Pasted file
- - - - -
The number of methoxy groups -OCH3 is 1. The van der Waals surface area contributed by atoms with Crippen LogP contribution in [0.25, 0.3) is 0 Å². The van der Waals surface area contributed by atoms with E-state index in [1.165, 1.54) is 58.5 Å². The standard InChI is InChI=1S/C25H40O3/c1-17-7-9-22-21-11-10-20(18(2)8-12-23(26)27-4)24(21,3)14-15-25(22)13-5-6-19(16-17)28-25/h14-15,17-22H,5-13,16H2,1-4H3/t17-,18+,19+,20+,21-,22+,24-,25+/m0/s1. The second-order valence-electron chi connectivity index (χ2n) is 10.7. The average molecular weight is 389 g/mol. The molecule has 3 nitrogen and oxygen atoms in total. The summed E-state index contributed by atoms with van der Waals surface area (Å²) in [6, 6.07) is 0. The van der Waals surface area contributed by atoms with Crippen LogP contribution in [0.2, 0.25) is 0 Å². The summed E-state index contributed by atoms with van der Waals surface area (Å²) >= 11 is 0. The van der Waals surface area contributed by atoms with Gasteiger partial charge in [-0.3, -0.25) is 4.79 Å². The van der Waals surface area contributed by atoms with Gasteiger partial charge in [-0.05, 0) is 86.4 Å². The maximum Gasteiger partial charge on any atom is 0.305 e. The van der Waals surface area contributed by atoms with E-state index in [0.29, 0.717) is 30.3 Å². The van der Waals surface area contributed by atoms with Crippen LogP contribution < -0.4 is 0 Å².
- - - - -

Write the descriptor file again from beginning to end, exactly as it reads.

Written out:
The number of methoxy groups -OCH3 is 1. The van der Waals surface area contributed by atoms with Crippen LogP contribution in [0.25, 0.3) is 0 Å². The van der Waals surface area contributed by atoms with E-state index in [1.165, 1.54) is 58.5 Å². The standard InChI is InChI=1S/C25H40O3/c1-17-7-9-22-21-11-10-20(18(2)8-12-23(26)27-4)24(21,3)14-15-25(22)13-5-6-19(16-17)28-25/h14-15,17-22H,5-13,16H2,1-4H3/t17-,18+,19+,20+,21-,22+,24-,25+/m0/s1. The second-order valence-electron chi connectivity index (χ2n) is 10.7. The average molecular weight is 389 g/mol. The molecule has 3 nitrogen and oxygen atoms in total. The summed E-state index contributed by atoms with van der Waals surface area (Å²) in [6, 6.07) is 0. The van der Waals surface area contributed by atoms with Crippen LogP contribution in [0.2, 0.25) is 0 Å². The summed E-state index contributed by atoms with van der Waals surface area (Å²) >= 11 is 0. The van der Waals surface area contributed by atoms with Gasteiger partial charge in [-0.3, -0.25) is 4.79 Å². The van der Waals surface area contributed by atoms with Gasteiger partial charge in [-0.05, 0) is 86.4 Å². The maximum Gasteiger partial charge on any atom is 0.305 e. The van der Waals surface area contributed by atoms with E-state index in [0.29, 0.717) is 30.3 Å². The van der Waals surface area contributed by atoms with Crippen LogP contribution < -0.4 is 0 Å².